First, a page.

The announcement that the US and Cuba will be re-establishing diplomatic relations yesterday [Dec. 17, 2014], has created quite a buzz in the travel industry in Canada. But before everyone whips themselves into a panic, take note of the fact that even with the changes that have been announced, Americans still cannot travel freely to Cuba at this point in time – although that day is clearly coming.
In reaction to the announcement, officials at Canadian-owned Cuba Cruise indicated that while unlicensed U.S. tourist travel remains banned, the company anticipates increased bookings from international travellers eager to explore a country that is virtually free of American commercialization before it might change.
Officials at Sunwing Travel Group reacted to the changes, pointing out that the company is “well positioned to benefit from the potential market changes that would be associated with a decision to lift the United States travel embargo to Cuba.”
Sunwing notes that it owns Atlanta-based Vacation Express, as well as Blue Diamond Resorts, which already operates 11 resorts and over 6,000 rooms in Cuba. Blue Diamond’s Cuba portfolio includes all-inclusive resort brands like Royalton Luxury Resorts, Memories Resorts, and the newly introduced Starfish Resorts.
However, Janine Chapman, vice-president of marketing, Sunwing Travel Group, made it abundantly clear that: “It is anticipated that if the embargo is lifted, there would be significant interest from the U.S. market to travel to Cuba. The increasing demand from this new source market could impact Canadian vacationers in the form of reduced availability, particularly in the last minute market. Canadian tour operators that are not vertically integrated could be forced to re-position aircraft to other destinations in the event of accommodation shortages.”
Cuba Cruise president and CEO, Dugald Wells also offered his views, observing: “We do not anticipate that Wednesday’s breaking news regarding the U.S. and Cuba will have an immediate effect on our business practices and model. However, we absolutely foresee an increase in bookings from international travellers who are drawn to Cuba’s incredibly preserved culture, its mix of old and new world charm, and who want to experience the iconic country before it opens its doors any further.”
In White House briefing notes, it is pointed out that the current changes will facilitate an expansion of travel under general licenses for the 12 existing categories of travel to Cuba authorized by law, which include:
- General licenses will be made available for all authorized travelers in the following existing categories: (1) family visits; (2) official business of the U.S. government, foreign governments, and certain intergovernmental organizations; (3) journalistic activity; (4) professional research and professional meetings; (5) educational activities; (6) religious activities; (7) public performances, clinics, workshops, athletic and other competitions, and exhibitions; (8) support for the Cuban people; (9) humanitarian projects; (10) activities of private foundations or research or educational institutes; (11) exportation, importation, or transmission of information or information materials; and (12) certain export transactions that may be considered for authorization under existing regulations and guidelines.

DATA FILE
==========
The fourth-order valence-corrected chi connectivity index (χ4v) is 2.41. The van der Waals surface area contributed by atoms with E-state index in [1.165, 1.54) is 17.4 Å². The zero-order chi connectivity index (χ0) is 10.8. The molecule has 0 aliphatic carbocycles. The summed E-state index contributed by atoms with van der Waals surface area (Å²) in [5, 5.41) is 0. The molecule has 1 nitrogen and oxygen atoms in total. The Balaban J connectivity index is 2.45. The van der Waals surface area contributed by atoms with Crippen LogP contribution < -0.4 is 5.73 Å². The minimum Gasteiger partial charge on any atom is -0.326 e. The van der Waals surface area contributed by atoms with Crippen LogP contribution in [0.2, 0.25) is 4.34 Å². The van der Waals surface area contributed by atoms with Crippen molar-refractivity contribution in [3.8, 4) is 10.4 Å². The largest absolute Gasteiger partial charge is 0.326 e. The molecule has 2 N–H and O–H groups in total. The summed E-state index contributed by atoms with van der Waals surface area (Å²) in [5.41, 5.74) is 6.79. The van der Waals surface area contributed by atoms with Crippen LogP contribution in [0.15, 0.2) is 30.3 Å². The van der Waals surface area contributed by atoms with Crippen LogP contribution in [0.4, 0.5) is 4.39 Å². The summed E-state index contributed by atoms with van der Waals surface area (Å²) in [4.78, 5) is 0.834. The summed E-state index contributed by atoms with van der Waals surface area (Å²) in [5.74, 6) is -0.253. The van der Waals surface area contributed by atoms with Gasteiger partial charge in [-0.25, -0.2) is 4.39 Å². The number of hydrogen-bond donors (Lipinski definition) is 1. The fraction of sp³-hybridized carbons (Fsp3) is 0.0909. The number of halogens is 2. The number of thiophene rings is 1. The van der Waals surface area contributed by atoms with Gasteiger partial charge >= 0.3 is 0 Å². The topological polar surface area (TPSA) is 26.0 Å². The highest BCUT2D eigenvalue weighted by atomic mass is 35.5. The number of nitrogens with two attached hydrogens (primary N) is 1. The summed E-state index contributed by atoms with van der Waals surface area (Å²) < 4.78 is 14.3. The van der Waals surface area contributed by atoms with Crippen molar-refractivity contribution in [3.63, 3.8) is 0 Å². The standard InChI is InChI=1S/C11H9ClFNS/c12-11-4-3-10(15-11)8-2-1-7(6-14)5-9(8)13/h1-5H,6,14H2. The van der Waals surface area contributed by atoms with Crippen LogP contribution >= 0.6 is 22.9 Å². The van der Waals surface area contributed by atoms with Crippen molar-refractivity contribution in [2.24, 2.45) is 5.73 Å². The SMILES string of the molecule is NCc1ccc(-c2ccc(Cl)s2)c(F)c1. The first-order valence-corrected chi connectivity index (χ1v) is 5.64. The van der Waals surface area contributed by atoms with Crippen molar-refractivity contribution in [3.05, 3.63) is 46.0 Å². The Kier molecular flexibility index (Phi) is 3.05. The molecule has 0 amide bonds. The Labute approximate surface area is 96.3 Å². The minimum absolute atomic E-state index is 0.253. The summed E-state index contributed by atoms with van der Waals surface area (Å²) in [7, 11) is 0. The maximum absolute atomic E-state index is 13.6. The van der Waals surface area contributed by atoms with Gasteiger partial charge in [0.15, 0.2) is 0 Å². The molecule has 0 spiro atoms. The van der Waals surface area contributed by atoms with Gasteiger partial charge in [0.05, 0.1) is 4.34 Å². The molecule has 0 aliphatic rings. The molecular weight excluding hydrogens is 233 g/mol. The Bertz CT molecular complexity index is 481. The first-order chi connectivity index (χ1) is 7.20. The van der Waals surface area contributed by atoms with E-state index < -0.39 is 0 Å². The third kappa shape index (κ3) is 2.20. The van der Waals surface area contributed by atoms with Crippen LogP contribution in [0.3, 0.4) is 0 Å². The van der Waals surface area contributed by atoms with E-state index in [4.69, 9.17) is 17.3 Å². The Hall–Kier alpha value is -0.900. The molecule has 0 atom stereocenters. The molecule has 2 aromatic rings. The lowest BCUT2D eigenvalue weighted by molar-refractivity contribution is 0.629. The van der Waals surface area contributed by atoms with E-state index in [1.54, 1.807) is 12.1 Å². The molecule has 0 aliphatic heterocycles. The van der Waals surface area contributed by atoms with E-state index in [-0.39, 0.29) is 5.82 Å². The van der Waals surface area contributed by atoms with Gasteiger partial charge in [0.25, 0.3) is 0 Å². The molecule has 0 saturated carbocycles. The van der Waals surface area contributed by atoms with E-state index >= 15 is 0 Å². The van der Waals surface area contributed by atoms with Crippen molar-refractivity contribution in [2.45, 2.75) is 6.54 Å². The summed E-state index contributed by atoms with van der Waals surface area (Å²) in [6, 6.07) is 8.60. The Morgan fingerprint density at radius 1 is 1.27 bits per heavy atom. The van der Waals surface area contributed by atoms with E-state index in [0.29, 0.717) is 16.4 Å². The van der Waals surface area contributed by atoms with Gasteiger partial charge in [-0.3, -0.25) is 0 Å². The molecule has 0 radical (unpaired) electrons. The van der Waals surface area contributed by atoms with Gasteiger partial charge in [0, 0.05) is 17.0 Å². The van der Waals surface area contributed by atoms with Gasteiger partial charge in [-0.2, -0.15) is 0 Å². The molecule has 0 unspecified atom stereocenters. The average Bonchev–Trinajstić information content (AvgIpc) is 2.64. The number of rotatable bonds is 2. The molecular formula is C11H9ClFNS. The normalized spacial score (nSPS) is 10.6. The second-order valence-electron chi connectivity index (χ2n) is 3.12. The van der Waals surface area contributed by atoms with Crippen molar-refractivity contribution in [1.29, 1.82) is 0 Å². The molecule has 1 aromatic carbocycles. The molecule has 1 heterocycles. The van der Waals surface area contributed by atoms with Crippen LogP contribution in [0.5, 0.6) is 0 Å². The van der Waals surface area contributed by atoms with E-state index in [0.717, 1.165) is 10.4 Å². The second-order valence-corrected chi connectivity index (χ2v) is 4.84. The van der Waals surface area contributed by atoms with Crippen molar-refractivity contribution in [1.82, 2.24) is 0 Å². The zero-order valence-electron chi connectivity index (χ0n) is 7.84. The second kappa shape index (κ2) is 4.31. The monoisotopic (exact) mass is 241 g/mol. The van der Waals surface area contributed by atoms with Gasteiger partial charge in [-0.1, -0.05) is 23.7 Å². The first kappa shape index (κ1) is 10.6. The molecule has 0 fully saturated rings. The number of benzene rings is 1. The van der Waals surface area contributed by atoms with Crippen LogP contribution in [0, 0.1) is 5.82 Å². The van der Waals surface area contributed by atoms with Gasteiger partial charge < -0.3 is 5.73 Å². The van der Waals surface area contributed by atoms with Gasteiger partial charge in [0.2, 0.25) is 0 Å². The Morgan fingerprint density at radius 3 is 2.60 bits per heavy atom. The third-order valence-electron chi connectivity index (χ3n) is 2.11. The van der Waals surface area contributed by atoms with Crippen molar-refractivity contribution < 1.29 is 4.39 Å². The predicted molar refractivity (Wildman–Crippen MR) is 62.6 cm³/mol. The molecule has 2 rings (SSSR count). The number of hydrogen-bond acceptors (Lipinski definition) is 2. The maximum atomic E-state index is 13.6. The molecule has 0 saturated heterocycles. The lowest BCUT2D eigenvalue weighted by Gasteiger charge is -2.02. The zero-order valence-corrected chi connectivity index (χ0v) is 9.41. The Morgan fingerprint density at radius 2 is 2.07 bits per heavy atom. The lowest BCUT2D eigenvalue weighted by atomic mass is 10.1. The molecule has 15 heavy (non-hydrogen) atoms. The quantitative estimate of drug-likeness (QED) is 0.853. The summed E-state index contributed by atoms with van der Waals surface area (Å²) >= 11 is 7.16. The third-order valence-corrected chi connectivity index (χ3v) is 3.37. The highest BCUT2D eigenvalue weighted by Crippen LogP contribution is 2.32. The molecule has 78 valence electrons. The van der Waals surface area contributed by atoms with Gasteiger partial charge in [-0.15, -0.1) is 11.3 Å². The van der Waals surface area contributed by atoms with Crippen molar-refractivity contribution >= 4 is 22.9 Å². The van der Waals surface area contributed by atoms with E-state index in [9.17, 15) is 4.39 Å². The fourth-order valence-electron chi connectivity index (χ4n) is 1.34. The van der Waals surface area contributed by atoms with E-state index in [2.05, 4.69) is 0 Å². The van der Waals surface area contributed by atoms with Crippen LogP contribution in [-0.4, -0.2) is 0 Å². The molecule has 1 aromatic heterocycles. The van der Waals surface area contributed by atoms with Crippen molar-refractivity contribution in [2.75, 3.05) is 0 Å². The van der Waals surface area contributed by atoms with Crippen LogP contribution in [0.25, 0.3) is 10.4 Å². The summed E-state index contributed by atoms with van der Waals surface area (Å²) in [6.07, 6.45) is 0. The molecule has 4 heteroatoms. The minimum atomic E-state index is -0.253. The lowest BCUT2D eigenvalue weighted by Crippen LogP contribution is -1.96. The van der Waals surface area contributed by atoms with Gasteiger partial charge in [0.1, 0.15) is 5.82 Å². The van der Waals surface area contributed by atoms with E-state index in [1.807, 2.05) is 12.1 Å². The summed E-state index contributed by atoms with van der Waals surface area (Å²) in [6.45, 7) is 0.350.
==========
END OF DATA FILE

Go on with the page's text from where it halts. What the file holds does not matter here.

- Travelers in the 12 categories of travel to Cuba authorized by law will be able to make arrangements through any service provider that complies with the U.S. Treasury’s Office of Foreign Assets Control (OFAC) regulations governing travel services to Cuba, and general licenses will authorize provision of such services.
- The policy changes make it easier for Americans to provide business training for private Cuban businesses and small farmers and provide other support for the growth of Cuba’s nascent private sector. Additional options for promoting the growth of entrepreneurship and the private sector in Cuba will be explored.
In making the announcement, President Obama said: “The U.S. will take steps to increase travel, commerce, and the flow of information to and from Cuba. This is fundamentally about freedom and openness, and also expresses my belief in the power of people-to-people engagement.”
And the president continued: “With the changes I’m announcing today [Dec. 17, 2014], it will be easier for Americans to travel to Cuba, and Americans will be able to use American credit and debit cards on the island. Nobody represents America’s values better than the American people, and I believe this contact will ultimately do more to empower the Cuban people.”